We did some iceclimbing too, clumsily using two ice picks and the cramp ons to try and crawl up a wall of ice. We went one by one, each attached to our guide by a safety line, and awkwardly tried our best to reach the top while the other 8 tourists looked on. Most of us made it half way or more, but you could see the exhaustion in every person when their legs began to shake (“Elvis legs” our guide called it), and the point when one just had to give up, as they couldn’t muster up enough strength to get the ice pick lodged into the wall for another step. I barely made it to the top, and my hands and toes didn’t feel like they were there anymore. Repelling back down was much easier, and on the walk back to the car, I realized walking on ice seemed like a much simpler task.

Arctic Adventures

It’s amazing to think about the far-reaching effects of the tourism industry in Iceland. We’re a tiny country, 103, and only 306,000 people, but this year, around a half a million tourists came and scoured every corner of this country, seeing more in 1 week than most Icelanders see in a lifetime of living here. You notice this on Laugavegur, Reykjavik’s main street where everyother person passes you speaking a different language, and also on highway 1, the ringroad around Iceland littered in rental cars and some serious campervans shipped over with Smyril’s car ferry from Europe.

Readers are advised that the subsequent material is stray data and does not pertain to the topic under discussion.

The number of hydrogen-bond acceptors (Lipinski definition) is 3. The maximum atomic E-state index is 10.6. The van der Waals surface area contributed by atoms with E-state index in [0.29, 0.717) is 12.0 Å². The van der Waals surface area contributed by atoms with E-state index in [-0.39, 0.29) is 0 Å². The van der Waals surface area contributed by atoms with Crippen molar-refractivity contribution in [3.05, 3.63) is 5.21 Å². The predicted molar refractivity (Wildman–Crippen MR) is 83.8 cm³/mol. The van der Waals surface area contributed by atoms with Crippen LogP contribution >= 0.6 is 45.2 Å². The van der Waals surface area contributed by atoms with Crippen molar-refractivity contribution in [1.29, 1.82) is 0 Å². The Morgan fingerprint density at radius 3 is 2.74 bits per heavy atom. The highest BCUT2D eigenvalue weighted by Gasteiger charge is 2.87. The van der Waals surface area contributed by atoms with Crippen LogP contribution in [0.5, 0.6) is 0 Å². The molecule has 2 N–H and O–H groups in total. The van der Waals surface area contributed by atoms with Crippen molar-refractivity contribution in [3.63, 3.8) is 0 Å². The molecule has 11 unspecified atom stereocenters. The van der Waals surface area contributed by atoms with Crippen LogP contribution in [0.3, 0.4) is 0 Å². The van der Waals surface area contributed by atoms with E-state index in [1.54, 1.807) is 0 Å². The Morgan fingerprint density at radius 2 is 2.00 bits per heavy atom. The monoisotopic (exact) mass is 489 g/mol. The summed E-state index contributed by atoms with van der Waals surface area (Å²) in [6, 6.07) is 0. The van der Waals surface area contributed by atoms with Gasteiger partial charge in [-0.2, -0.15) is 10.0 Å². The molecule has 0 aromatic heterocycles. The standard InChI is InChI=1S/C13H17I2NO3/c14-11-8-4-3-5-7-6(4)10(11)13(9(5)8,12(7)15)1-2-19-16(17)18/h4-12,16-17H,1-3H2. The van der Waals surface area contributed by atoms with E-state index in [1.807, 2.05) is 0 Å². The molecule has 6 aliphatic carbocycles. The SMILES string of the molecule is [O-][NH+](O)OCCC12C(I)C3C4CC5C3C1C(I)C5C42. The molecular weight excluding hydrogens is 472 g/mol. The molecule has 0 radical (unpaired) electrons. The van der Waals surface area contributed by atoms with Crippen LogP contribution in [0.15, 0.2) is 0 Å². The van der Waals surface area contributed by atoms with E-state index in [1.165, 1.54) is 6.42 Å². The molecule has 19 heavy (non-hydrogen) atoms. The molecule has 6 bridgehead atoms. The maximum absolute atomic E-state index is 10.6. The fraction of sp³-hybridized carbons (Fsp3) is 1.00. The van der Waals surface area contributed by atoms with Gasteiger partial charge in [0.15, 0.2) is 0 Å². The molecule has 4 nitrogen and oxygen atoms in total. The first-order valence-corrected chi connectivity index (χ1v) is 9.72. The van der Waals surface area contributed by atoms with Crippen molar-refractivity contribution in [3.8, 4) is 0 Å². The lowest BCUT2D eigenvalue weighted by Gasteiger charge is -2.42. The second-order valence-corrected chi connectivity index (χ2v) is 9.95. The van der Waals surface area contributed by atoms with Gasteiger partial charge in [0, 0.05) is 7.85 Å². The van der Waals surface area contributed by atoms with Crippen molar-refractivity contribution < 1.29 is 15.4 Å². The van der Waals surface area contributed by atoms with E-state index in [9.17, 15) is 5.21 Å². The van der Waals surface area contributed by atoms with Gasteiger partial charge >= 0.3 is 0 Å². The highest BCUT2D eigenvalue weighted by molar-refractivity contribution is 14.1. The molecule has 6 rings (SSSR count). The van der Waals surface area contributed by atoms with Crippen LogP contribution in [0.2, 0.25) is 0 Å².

Working with Ishestar riding tours and also at the Radisson Hotel in Reykjavik, I get a sneak peek into the lives and plans of some of these tourists, fulfilling life-time dreams of traveling in Iceland, riding horses over snow-topped mountains, icecaving in glaciers, and photographing active volcanoes. There’s a tour company called Arctic Adventures that specializes in all the most extreme types of sport tourism, including snowmobiling, 4x4ing, river rafting and white water kayaking. I went with some river guides and Arctic Adventure staff from Drumboddstadir down a class 2 river, experiencing Iceland as totally adrenaline-filled tourist and enjoying the feeling of taking a vacation in Iceland.

they use old American school buses to transport kayakers and kayaks to the top of the river